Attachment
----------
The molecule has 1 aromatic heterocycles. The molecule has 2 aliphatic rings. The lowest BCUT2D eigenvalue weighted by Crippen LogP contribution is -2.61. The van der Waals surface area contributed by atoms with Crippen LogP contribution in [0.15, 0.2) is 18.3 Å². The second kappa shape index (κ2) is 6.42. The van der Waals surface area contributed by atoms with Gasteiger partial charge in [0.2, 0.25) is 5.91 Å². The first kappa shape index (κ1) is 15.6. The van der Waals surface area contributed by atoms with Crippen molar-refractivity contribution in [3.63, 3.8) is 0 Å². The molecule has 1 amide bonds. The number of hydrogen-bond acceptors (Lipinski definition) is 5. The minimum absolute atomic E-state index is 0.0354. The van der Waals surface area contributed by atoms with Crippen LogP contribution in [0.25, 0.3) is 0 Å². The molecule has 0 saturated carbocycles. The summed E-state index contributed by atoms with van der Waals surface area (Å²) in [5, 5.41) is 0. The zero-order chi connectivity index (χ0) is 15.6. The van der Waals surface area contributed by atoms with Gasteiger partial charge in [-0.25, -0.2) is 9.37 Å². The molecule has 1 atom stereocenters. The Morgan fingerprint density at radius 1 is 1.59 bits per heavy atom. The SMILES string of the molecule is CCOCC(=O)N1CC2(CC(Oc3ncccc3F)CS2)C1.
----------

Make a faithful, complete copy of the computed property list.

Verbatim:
The molecule has 1 aromatic heterocycles. The molecule has 2 aliphatic rings. The lowest BCUT2D eigenvalue weighted by Crippen LogP contribution is -2.61. The van der Waals surface area contributed by atoms with Crippen LogP contribution in [0.15, 0.2) is 18.3 Å². The second kappa shape index (κ2) is 6.42. The van der Waals surface area contributed by atoms with Gasteiger partial charge in [0.2, 0.25) is 5.91 Å². The first kappa shape index (κ1) is 15.6. The van der Waals surface area contributed by atoms with Crippen molar-refractivity contribution in [3.63, 3.8) is 0 Å². The molecule has 1 amide bonds. The number of hydrogen-bond acceptors (Lipinski definition) is 5. The minimum absolute atomic E-state index is 0.0354. The van der Waals surface area contributed by atoms with Crippen LogP contribution in [0.25, 0.3) is 0 Å². The molecule has 0 saturated carbocycles. The summed E-state index contributed by atoms with van der Waals surface area (Å²) in [5, 5.41) is 0. The zero-order chi connectivity index (χ0) is 15.6. The van der Waals surface area contributed by atoms with Gasteiger partial charge in [-0.25, -0.2) is 9.37 Å². The molecule has 1 atom stereocenters. The Morgan fingerprint density at radius 1 is 1.59 bits per heavy atom. The SMILES string of the molecule is CCOCC(=O)N1CC2(CC(Oc3ncccc3F)CS2)C1.